Mrs. Regueiro's Plate: Steak Au Poivre

Monday, November 16, 2009

Steak Au Poivre

Whenever Eric & I crave a hearty and delicous steak, we "used" to dine at Ruth Chris Steak house, Morton's, Wood Ranch, Prime Cut Cafe is my newest favorite steak place. However, my husband, aka pyro-afficiando, loves this recipe from Alton Brown because it inspired him to cook like our steak house restaurants. Getting restaurant quality at home is our number one mantra right now. It's alot easier to make this meal at our current house than our small Yorba Linda apartment...I think we burned the exhaust never ran the same after that incident! I love this meal for many reasons: 1)the pyro-show - seeing Cognac flames is quite entertaining and fearing for my life is next; 2) it's the best steak recipe ever; 3) it's an elegant meal for anyone. Try it, fire it up, and eat it up...because it's that good. Trust me.

Steak Au Poivre
Adapted from Alton Brown
4 tenderloin steaks, 6 to 8 ounces each and no more than 1 1/2 inches thick
Kosher salt
2 tablespoons whole peppercorns
1 tablespoon unsalted butter
1 teaspoon olive oil
1/3 cup Cognac, plus 1 teaspoon
1 cup heavy cream
1. Remove the steaks from the refrigerator for at least 30 minutes and up to 1 hour prior to cooking. Sprinkle all sides with kosher salt.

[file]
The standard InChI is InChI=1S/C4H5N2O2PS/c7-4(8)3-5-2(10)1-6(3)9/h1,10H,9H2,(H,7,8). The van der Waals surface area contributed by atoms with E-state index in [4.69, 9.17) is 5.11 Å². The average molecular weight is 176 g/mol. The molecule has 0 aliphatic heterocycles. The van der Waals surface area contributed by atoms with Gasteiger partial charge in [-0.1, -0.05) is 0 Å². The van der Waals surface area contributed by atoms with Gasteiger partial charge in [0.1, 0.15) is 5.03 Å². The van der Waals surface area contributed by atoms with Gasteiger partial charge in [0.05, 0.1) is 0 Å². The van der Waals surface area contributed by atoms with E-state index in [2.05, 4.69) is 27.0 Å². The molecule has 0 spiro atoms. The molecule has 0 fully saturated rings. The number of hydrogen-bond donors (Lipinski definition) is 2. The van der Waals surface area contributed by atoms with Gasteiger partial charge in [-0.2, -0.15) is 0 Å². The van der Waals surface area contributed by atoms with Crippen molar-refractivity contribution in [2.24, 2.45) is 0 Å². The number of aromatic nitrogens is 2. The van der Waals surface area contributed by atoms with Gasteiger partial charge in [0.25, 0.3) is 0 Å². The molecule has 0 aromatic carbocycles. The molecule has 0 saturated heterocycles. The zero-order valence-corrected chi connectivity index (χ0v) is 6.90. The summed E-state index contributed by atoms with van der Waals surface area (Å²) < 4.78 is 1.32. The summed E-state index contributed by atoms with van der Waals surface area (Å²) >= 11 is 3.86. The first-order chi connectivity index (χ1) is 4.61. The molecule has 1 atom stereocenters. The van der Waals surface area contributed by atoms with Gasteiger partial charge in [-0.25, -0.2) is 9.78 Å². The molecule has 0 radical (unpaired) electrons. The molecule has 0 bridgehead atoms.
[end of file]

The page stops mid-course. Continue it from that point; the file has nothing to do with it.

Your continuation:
2. Coarsely crush the peppercorns with a coffee grinder - it's much easier on the hands than using a mortar and pestle. Spread the peppercorns evenly onto a plate. Press the fillets, on both sides, into the pepper until it coats the surface. Set aside.
3. In a medium skillet over medium heat, melt the butter and olive oil. As soon as the butter and oil begin to turn golden and smoke, gently place the steaks in the pan. For medium-rare, cook for 4 minutes on each side. Once done, remove the steaks to a plate, tent with foil and set aside. Pour off the excess fat but do not wipe or scrape the pan clean.

4. Off of the heat, add 1/3 cup Cognac to the pan and carefully ignite the alcohol with a fire starter. Gently shake pan until the flames die. Return the pan to medium heat and add the cream. Bring the mixture to a boil and whisk until the sauce coats the back of a spoon, approximately 5 to 6 minutes. Add the teaspoon of Cognac and season, to taste, with salt. Add the steaks back to the pan, spoon the sauce over, and serve.
Review: Best steaks's the kind of dish that I would lick the plate clean. All the steakhouses can't come close to this meal. I did scream my head off due to the proximity of the fire in my face, but luckily I was holding the fire extinguisher, too!
Pin It button on image hover